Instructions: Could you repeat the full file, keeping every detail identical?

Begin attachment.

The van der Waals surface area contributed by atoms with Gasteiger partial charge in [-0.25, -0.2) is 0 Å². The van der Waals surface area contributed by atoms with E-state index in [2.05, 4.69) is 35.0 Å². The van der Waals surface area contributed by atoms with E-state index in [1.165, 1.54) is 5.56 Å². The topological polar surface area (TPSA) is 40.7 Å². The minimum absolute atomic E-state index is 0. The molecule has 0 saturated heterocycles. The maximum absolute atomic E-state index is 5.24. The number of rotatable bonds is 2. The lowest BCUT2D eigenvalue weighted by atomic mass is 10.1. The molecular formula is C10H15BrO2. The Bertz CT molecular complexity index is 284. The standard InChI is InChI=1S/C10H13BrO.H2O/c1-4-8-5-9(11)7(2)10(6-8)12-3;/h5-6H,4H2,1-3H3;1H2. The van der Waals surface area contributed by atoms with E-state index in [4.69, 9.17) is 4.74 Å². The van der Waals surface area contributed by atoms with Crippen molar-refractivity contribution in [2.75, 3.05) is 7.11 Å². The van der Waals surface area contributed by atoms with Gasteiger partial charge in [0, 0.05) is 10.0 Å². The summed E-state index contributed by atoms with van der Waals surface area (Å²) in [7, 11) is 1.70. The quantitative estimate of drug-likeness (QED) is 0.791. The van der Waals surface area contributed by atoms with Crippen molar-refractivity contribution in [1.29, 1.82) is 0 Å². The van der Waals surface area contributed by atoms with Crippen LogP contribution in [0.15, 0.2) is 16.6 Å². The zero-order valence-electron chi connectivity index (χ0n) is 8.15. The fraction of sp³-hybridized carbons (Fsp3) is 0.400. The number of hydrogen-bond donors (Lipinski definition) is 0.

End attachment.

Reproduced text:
The van der Waals surface area contributed by atoms with Gasteiger partial charge in [-0.25, -0.2) is 0 Å². The van der Waals surface area contributed by atoms with E-state index in [2.05, 4.69) is 35.0 Å². The van der Waals surface area contributed by atoms with E-state index in [1.165, 1.54) is 5.56 Å². The topological polar surface area (TPSA) is 40.7 Å². The minimum absolute atomic E-state index is 0. The molecule has 0 saturated heterocycles. The maximum absolute atomic E-state index is 5.24. The number of rotatable bonds is 2. The lowest BCUT2D eigenvalue weighted by atomic mass is 10.1. The molecular formula is C10H15BrO2. The Bertz CT molecular complexity index is 284. The standard InChI is InChI=1S/C10H13BrO.H2O/c1-4-8-5-9(11)7(2)10(6-8)12-3;/h5-6H,4H2,1-3H3;1H2. The van der Waals surface area contributed by atoms with E-state index in [4.69, 9.17) is 4.74 Å². The van der Waals surface area contributed by atoms with Crippen molar-refractivity contribution in [2.75, 3.05) is 7.11 Å². The van der Waals surface area contributed by atoms with Gasteiger partial charge in [0, 0.05) is 10.0 Å². The summed E-state index contributed by atoms with van der Waals surface area (Å²) in [7, 11) is 1.70. The quantitative estimate of drug-likeness (QED) is 0.791. The van der Waals surface area contributed by atoms with Crippen molar-refractivity contribution in [1.29, 1.82) is 0 Å². The van der Waals surface area contributed by atoms with Crippen LogP contribution in [0.15, 0.2) is 16.6 Å². The zero-order valence-electron chi connectivity index (χ0n) is 8.15. The fraction of sp³-hybridized carbons (Fsp3) is 0.400. The number of hydrogen-bond donors (Lipinski definition) is 0.